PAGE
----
23. Hi dominic. Do you by chance have any migration utilities you’ve created? I’m the author of this plugin.

    I use Pelops for this as well as for our own code for dealing with Satellite data. We have a ton of refactoring, so any tools that could help would be awesome.


    Todd Nine

    August 20, 2010 at 3:29 am

  24. […] looked really cool with its Mutators and Selectors, but it too dealt with columns – see the description.  What I was looking for was an object-oriented way to load and query Java […]

  25. hi, Dominic

    new String[] { “”, “”, “”},
    new Policy());

    when the Pelops client get a list of IP address of available cassandra nodes and try to talk to one of these nodes. If this node is suddenly not available, can Pelops detect the failure of the node and try to connect to the next available node?
    In my test, I notice that Pelops tries to contact to all the nodes, if one of them is unavailable, connection refused Exception is thrown. I wonder how can I make Pelops skip the unavailable node and try the next node in the list.


    October 16, 2010 at 1:54 am

    • Hi there are some limitations and points worth covering here. I’m assuming you’re using trunk…

      Firstly if you look at the Cluster class, you’ll notice its refreshNodesSnapshot() function. When this is called, it queries the cluster to find the current list of nodes that key ranges have been assigned to. This list can be queried using the getCurrentNodesSnapshot() function. If you permanently remove a node from the cluster i.e. so that no keys are assigned to it, then when you (or more likely Pelops!) calls refreshNodesSnapshot the list will be appropriately updated.

      Pelops has a Runnable object called clusterWatcher, which periodically calls cluster.refreshNodesSnapshot() and then for each node in the resultant list calls its own function touchNodeContext(node).

      You can see that if a new node is added to the cluster, then Pelops will create a cache context for it as you would hope. However, at the moment it is not removing cache contexts for nodes that have been removed. This is something that needs to be addressed.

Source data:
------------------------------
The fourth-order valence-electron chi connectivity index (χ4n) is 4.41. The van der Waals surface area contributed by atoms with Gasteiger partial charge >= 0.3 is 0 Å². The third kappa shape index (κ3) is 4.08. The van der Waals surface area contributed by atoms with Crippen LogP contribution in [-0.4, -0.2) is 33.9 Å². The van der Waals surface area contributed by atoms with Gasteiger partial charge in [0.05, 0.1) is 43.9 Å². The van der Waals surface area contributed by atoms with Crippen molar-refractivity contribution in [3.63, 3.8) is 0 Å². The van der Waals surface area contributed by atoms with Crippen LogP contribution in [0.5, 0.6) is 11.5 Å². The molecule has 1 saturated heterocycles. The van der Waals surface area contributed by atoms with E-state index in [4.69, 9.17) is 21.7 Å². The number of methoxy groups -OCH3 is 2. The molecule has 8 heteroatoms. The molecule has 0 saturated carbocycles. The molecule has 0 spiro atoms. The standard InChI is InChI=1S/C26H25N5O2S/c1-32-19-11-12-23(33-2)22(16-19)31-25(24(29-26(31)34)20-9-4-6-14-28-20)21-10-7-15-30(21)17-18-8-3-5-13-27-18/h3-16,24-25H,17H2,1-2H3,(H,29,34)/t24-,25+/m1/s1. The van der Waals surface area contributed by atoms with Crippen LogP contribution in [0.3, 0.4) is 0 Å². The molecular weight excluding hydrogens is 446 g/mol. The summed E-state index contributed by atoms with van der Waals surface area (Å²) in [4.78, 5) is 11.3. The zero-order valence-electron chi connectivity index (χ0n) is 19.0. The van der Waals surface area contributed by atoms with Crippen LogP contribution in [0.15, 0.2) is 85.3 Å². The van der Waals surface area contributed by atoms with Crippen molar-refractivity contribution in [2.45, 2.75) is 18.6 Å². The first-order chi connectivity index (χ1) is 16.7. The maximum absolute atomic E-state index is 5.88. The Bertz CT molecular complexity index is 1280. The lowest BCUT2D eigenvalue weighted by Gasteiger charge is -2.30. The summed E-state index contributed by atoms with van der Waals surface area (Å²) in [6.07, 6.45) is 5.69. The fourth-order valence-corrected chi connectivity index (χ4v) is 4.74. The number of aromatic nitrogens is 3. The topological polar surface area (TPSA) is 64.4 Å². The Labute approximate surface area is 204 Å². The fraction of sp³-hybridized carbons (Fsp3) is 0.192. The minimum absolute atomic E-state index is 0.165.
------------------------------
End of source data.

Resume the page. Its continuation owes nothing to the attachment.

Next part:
However, from the point of view of code written against Pelops, Pelops should be able to detect when Thrift connections to a node are broken and not use them in operations, and in such cases where it does use a broken connection, or the operation fails because of some other cluster configuration issue, failover internally to repeat the operation with another connection from its cache that is hopefully not broken. So… in theory this is not something you should need to worry about.

      That all having been said, I think that we need to update Pelops so that it deletes the caches for removed nodes. I will put this on the todo list.

      Bes,t Dominic


      October 18, 2010 at 10:46 am

    • Btw. I should mention, there is a Google Group for Pelops now. You might like to join that as is a better place for such tech discussion.


      October 18, 2010 at 10:47 am

  26. Hi!

    great work with cages and pelops, i’m using them in a project i’m going to release soon (graphandra!).

    At the moment i’m using lucandra to index my data but i’ve noticed you have cassyindex on your github repo. I see you don’t use lucandra although in the pelops demo you mention it.

    Could you share why you left lucandra and what’s better for you in cassyndex?


    claudio martella

    November 1, 2010 at 7:15 pm

    • Originally we tried to use Lucandra to index a database of school addresses (about 300,000 of them). The database needed to be quick to serve predictive search text boxes i.e. where the user types in the terms and suggestions are produced “instantaneously” below, which they can select. Lucandra can’t deal with common terms very well at all. So for example, if you wanted to search on a term like “school” or “college” its performance would collapse. You can setup block words with Lucene of course, but in fact it was important for us that users could type “school” or “college” as distinguishing terms.